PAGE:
*. The star of John Woo burned brightly through the 1990s. He even successfully made the jump from Hong Kong to Hollywood at this time. Today I wonder how many younger action-movie fans even know his name.
*. I’d like to say he’s a great action director, but I might limit this even more and say he’s great at directing gunfights. Of which this movie has many spectacular instances.
*. Spectacular and ridiculous. And clichéd. As in good guys who can’t miss, even firing pistols in both hands while flying through the air, while the bad guys can’t hit the broad side of a barn with automatic weapons from point-blank range. Or the way bad guys are knocked off their feet and blown backward when they get hit while the good guys only get flesh wounds that can be dressed up later with a bit of battlefield surgery and teeth clenching.
*. I guess this is all a debt to Peckinpah’s Wild Bunch, complete with the slow-motion overkill and a seemingly inexhaustible number of squibs. I did, however, wonder why, if Ah Jong is such a pro, he had to keep emptying his guns into people, firing them a dozen times at people who are already dead. That seemed unnecessary.
*. What makes Woo’s gunfights so good is how they’re set up visually. An action film, like any genre film really, is like a still life: it’s all just a matter of arranging the various familiar elements on the table in an interesting and attractive way.
*. Of course the classic scene here is the “Mexican standoff” between the two leads in Jennie’s apartment. They don’t even have to fire their guns for it to work, in a way both funny and suspenseful. Though it’s also obvious that the two men like each other so much they won’t shoot to kill.
*. Also very good is the showdown in the hospital, which makes good use of the curtains and the doctors trying to save the child’s life without being distracted by what’s going on behind them.
*. Does Woo go to the well too often with the gunplay however? The Mexican standoff occurs three different times. And has there ever been a movie with so many scenes of guns being pointed at people? I like how in the church battle at the end the Mexican standoff is reversed and Inspector Li Ying (Danny Lee) and Ah Jong (Chow Yun-fat) stand back-to-back, but overall a pointed gun is an easy way to ratchet up the tension and you really can overdo it.
*. I don’t care for the church setting at the end. Is Ah Jong religious at all, or is it just a convenient place to hide out? How realistic is it that there are so many candles? And what’s with the pigeons? Who let them in? Wouldn’t the church be filled with pigeon shit? I suppose they’re symbolic of something, but as with the gun play it seems a lazy way of getting such an effect.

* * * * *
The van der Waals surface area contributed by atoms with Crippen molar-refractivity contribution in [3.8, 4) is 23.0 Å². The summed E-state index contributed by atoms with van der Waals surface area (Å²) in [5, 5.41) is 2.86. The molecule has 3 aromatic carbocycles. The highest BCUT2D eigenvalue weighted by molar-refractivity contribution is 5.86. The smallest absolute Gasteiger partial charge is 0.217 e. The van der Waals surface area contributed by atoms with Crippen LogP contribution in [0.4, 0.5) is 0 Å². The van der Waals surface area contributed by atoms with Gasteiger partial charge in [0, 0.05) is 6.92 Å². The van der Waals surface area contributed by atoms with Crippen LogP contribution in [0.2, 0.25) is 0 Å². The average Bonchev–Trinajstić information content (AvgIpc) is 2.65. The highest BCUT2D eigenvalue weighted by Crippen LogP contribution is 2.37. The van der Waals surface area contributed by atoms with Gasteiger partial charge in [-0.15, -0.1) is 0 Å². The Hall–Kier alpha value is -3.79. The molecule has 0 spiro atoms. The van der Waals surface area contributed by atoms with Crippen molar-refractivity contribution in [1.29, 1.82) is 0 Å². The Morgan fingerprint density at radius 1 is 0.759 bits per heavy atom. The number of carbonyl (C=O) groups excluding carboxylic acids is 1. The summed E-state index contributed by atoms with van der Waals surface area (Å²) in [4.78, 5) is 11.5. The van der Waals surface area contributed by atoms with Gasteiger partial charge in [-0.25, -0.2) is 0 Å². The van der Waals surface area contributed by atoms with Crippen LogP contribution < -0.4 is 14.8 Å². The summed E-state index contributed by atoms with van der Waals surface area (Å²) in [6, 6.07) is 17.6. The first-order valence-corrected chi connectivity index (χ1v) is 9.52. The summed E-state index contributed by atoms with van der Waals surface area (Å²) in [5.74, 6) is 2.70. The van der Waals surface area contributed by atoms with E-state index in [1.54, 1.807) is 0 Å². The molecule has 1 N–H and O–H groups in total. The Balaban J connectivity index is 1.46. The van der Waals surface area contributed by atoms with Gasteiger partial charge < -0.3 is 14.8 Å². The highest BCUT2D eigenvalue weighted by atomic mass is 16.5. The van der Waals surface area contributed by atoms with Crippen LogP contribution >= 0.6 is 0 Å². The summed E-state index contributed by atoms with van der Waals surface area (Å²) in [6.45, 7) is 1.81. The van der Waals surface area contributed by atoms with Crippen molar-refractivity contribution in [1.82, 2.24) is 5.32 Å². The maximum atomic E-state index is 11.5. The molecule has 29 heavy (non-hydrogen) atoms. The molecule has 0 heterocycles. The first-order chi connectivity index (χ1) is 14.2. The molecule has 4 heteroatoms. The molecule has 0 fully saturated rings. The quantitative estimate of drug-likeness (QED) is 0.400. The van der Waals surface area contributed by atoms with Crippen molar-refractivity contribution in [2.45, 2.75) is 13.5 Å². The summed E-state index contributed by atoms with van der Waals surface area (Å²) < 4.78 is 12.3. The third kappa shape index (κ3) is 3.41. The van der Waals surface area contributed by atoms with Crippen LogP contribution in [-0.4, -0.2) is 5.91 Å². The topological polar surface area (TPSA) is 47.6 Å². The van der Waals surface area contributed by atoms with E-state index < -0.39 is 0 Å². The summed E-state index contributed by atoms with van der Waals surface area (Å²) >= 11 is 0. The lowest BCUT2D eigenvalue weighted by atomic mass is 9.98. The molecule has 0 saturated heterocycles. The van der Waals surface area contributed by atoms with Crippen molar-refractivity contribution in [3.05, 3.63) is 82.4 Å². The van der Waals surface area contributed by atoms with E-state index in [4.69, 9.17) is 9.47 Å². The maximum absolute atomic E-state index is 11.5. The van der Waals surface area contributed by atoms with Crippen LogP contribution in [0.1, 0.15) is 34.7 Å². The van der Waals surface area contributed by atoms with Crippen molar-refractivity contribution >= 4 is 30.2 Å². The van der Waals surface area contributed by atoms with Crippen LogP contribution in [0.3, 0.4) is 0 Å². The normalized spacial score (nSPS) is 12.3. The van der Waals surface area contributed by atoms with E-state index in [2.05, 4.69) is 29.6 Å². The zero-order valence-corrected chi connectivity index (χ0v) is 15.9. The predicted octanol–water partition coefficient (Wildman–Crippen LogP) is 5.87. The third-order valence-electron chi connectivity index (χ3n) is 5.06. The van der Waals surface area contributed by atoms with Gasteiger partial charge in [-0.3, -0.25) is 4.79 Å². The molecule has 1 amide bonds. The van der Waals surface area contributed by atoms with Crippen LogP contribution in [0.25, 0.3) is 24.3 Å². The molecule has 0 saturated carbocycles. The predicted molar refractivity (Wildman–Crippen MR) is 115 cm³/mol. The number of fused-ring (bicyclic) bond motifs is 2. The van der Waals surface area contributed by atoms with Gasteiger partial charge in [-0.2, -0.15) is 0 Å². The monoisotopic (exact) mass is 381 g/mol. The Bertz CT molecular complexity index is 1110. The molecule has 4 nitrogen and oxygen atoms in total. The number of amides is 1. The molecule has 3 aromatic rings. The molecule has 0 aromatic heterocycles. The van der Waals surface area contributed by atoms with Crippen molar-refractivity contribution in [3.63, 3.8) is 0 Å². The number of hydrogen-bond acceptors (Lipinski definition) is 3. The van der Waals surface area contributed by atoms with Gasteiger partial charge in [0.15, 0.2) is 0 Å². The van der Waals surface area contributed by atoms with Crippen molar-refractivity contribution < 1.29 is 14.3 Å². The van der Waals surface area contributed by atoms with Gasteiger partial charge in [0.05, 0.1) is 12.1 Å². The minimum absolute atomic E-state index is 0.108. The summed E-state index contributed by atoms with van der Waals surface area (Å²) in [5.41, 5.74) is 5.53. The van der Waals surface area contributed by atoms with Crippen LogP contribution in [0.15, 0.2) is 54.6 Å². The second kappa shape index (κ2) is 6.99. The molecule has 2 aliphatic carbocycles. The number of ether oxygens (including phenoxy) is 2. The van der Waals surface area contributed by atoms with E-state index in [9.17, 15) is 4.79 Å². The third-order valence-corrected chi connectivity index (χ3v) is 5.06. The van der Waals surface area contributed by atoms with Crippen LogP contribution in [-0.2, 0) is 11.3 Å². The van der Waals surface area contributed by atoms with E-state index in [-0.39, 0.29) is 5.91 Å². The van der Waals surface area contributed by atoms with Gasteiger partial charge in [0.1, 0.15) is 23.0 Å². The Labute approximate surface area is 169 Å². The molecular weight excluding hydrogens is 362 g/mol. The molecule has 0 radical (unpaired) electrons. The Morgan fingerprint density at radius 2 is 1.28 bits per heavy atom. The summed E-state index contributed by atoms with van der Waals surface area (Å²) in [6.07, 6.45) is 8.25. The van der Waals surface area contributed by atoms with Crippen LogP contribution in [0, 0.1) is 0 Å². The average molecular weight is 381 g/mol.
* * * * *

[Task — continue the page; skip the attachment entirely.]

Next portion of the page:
*. It struck me as weird that Jennie was going to have to go to America to get her cornea transplant. I thought you could pretty much get anything you wanted in Hong Kong if you had the money, whereas America actually has some rules and regulations concerning such things.
*. The ending is quite downbeat, isn’t it? Not only do Ah Jong and Jennie crawl past each other but Li Ying is presumably about to be arrested for killing the mob boss and Jennie is now permanently blind.
*. Of course hell hath no fury like a gangster double-crossed. We know that from the endless string of Parker-style films (Point Blank and its progeny). An even more pervasive theme in the genre, however, is that of the changing of the guard. “The world has changed,” Ah Jong says to his old friend. Gone is the ethical code of honour, trust, and respect. All that’s left is that angry nephew and his army of mooks. They don’t believe in anything.
*. This is a universal theme — the conservative view that everything is going to hell and young people today have no respect for their elders and the way things used to be done — but I’m not sure why it has adhered for so long to gangster films. It’s there from the beginning and the gangster films of the ’30s, through The Godfather, and well after. It’s the moral behind gangsterism: that it always involves a downward spiral of violence, of revenge and one-upmanship, as the next generation struggles to take and hold power. The charisma of the leader is inextricably linked to his cruelty and ruthlessness, his humanity only a weakness to be exploited. Of course Ah Jong shouldn’t have bothered himself with poor Jennie’s case. It is for this he must be punished in rather obvious fashion (that is, blinded himself).
*. As with the superficial invocation of religion, however, I don’t think this means a lot to Woo. He’s mainly interested in having waves of people being torn apart in prolonged gun battles. There are some great set-piece scenes here — the apartment, the hospital, the airport — and a pair of likeable leads. Today it seems mostly unremarkable, but that may be due to imitation and saturation, or the prominence it gives to its noisiest but least interesting parts.